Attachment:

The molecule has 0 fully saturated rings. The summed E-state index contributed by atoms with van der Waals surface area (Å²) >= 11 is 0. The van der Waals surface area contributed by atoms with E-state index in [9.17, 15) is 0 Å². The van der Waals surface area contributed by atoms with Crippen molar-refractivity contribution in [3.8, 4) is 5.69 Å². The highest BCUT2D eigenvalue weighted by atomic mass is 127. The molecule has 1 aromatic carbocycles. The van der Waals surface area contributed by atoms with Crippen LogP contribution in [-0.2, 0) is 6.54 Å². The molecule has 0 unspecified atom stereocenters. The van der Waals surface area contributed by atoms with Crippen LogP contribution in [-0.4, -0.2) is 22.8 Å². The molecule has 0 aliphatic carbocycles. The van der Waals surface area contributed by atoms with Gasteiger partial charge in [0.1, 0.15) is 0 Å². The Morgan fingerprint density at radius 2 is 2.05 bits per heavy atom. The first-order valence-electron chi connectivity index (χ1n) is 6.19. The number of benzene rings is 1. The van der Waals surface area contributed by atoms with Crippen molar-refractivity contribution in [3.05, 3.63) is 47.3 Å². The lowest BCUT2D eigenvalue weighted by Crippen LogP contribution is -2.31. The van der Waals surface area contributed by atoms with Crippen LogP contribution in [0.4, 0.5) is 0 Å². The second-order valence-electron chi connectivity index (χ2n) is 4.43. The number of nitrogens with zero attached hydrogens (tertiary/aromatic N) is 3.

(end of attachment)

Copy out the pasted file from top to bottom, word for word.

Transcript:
The molecule has 0 fully saturated rings. The summed E-state index contributed by atoms with van der Waals surface area (Å²) >= 11 is 0. The van der Waals surface area contributed by atoms with E-state index in [9.17, 15) is 0 Å². The van der Waals surface area contributed by atoms with Crippen molar-refractivity contribution in [3.8, 4) is 5.69 Å². The highest BCUT2D eigenvalue weighted by atomic mass is 127. The molecule has 1 aromatic carbocycles. The van der Waals surface area contributed by atoms with Crippen LogP contribution in [-0.2, 0) is 6.54 Å². The molecule has 0 unspecified atom stereocenters. The van der Waals surface area contributed by atoms with Crippen LogP contribution in [-0.4, -0.2) is 22.8 Å². The molecule has 0 aliphatic carbocycles. The van der Waals surface area contributed by atoms with Gasteiger partial charge in [0.1, 0.15) is 0 Å². The Morgan fingerprint density at radius 2 is 2.05 bits per heavy atom. The first-order valence-electron chi connectivity index (χ1n) is 6.19. The number of benzene rings is 1. The van der Waals surface area contributed by atoms with Crippen molar-refractivity contribution in [3.05, 3.63) is 47.3 Å². The lowest BCUT2D eigenvalue weighted by Crippen LogP contribution is -2.31. The van der Waals surface area contributed by atoms with Crippen LogP contribution in [0.4, 0.5) is 0 Å². The second-order valence-electron chi connectivity index (χ2n) is 4.43. The number of nitrogens with zero attached hydrogens (tertiary/aromatic N) is 3.